Piercing the paper or other substrate with a knife-edge steel blade. These can be straight single cuts, slots for the insertion of other items, or holes cut to any shape or size.
A hand-sculpted, machine-tooled or photo-etched die with the image raised above the main surface level of the die material. Used to deboss or reshape the paper under heat and pressure.
Molded duplicate made from an original embossing or debossing die. These can be made of various materials, but are usually bakelite or metal compositions. Used to cut costs when making multiple dies.
A hand-sculpted, machine-tooled or photo-etched die with the image recessed below the main surface level of the die material. Used to emboss or reshape the paper under heat and pressure.
Same as a combination die
The process of photo-etching, machining or hand finishing images or shapes into metal dies. The image may be raised, recessed or a combination of the two depending on the process and application.
A photo-etched or machined die used to flat stamp foil to paper or other substrates.
Die, Steel Rule
A cutting die used to pierce or cut paper or other substrates. Made type high (.918″) with 1/32″ thick steel blades, or rules, cut and bent to specific patterns and mounted in a wooden base. The steel blades have knife-like cutting edges.
A shape put into embossed or debossed images resembling a semi-circle or half-moon.
Raising the image above the paper surface.
To mark, print or incise letters or designs onto a surface, usually paper, with a photo-etched and hand-finished die. The die, or engraving, is usually metal, although it can be stone, wood or other materials. Engravings are one level and shallow to carry ink in the recessed areas of the die before transferring the ink to the paper.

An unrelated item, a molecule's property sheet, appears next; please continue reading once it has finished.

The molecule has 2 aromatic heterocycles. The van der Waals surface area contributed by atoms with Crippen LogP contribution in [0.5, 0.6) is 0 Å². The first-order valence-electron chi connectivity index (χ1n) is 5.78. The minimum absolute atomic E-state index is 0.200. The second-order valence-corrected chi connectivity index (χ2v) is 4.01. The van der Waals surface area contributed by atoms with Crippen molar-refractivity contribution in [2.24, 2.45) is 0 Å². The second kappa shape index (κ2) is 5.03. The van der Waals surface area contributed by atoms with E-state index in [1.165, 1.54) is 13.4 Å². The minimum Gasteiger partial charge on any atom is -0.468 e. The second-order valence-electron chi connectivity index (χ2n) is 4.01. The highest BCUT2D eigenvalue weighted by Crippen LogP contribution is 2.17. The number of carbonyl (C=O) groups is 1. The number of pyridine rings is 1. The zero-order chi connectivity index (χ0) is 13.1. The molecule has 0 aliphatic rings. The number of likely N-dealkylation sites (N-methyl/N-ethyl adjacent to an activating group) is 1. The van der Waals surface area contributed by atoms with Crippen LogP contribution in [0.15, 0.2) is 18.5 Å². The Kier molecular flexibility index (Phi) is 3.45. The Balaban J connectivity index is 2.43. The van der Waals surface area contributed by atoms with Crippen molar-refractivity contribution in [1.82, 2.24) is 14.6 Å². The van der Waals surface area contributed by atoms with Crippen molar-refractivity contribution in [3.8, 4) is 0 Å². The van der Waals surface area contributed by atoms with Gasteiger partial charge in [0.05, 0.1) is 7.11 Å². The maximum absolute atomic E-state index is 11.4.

General term for hot stamping material, consisting of a film carrier (usually 1.5 mil polyester) coated with additional ultra thin layers such as a release coat, color coat, metal coat and an adhesive coat.
Raising an image and applying foil at the same time with one press run using a combination, foil embossing die.
Foils utilizing a metallic powder on the carrier. Easily applied, but easily rubbed off without an over-coating. Limited colors available.
Foils, Flat Pigment
Opaque or semi opaque foils of intense color, resembling flat paint.
Foils, Gloss Pigment
Opaque or semi opaque foils of intense color, resembling glossy enamel paint.
Foils which include a holographic image embossed onto an additional ultra thin layer. Many unique patterns are now readily available.
Foils available in many colors, either shiny (mirror) or satin in their finish, all manufactured with a metallic coat or layer as part of their construction. The most widely used metallic foils are gold and silver.
Foils manufactured with specific patterns rather than one color such as woodgrains, marble or multi-colors.
Gloss foils having a translucent pearl appearance and available in different color shades.
Foils, Tint or Pastel
Flat or dull translucent stamping foils available in different colors. Can be applied in varying degrees of color density by changing the press temperature when stamping.